Coast Guard Fraternization Policies

When Does Friendship Become a Crime in the Coast Guard?

Coast Guard Helicopter and Tall Ship
••• L. Toshio Kishiyama / Getty Images

United States Coast Guard fraternization policies are contained in chapter 8 of the Coast Guard Personnel Manual, COMDTINST 1000.6A.

General Policies

The Coast Guard attracts and retains highly qualified people with commonly shared values of honor, respect, and devotion to duty. These values anchor our cultural and Service norms and serve as a common foundation for our interpersonal relationships within the Coast Guard.

We interact, communicate and work together as teams to accomplish our missions. Indeed, mission success depends on cultivating positive, professional relationships with our personnel. An environment of mutual respect and trust inspires teamwork, assures equal treatment, and grants service members the opportunity to excel.

Professional interpersonal relationships always acknowledge military rank and reinforce respect for authority. Good leaders understand the privilege of holding rank requires exercising impartiality and objectivity. Interpersonal relationships which raise even a perception of unfairness undermine good leadership and military discipline.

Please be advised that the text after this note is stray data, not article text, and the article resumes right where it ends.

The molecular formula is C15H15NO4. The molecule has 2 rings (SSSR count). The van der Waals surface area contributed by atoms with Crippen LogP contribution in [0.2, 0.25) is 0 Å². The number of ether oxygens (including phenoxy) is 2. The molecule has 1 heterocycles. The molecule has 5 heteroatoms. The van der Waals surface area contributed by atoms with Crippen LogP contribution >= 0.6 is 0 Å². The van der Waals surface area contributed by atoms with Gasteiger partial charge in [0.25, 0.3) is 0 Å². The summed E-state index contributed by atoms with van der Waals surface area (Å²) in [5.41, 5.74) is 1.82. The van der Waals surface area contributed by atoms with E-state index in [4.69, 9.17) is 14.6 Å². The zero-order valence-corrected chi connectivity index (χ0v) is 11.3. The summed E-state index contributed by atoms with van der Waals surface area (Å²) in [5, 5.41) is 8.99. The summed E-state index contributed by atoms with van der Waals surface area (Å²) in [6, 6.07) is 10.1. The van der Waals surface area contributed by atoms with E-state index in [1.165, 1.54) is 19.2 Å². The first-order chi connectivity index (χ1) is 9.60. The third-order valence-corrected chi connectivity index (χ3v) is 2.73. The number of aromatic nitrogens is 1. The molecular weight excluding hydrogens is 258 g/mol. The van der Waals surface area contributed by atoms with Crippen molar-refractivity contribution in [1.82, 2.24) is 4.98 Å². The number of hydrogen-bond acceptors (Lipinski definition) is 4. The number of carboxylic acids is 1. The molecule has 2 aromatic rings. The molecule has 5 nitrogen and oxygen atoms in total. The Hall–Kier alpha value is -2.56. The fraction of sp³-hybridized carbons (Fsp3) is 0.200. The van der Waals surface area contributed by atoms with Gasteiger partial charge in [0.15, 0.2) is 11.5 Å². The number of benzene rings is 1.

The Coast Guard has relied on custom and tradition to establish boundaries of appropriate behavior in interpersonal relationships. Proper social interaction is encouraged to enhance unit morale and esprit de corps. Proper behavior between seniors and juniors, particularly between officers and enlisted personnel, enhances teamwork and strengthens respect for authority.

By long-standing custom and tradition, commissioned officers, including warrant officers, have leadership responsibilities extending across the Service. Likewise, chief petty officers (E-7 to E-9) have a distinct leadership role, particularly within their assigned command. Both provide leadership not just within the direct chain of command, but for a broader spectrum of the Service. Due to these broad leadership responsibilities, relationships involving officers or chief petty officers merit close attention.

Sustaining a Professional Environment

Coast Guard policy is to sustain a professional work environment which fosters mutual respect among all personnel, and in which decisions affecting personnel, in appearance and actuality, are based on sound leadership principles. Commanding Officers, officers-in-charge, and supervisors are expected to provide an environment which enhances positive interaction among all personnel through education, human relations training, and adherence to core values.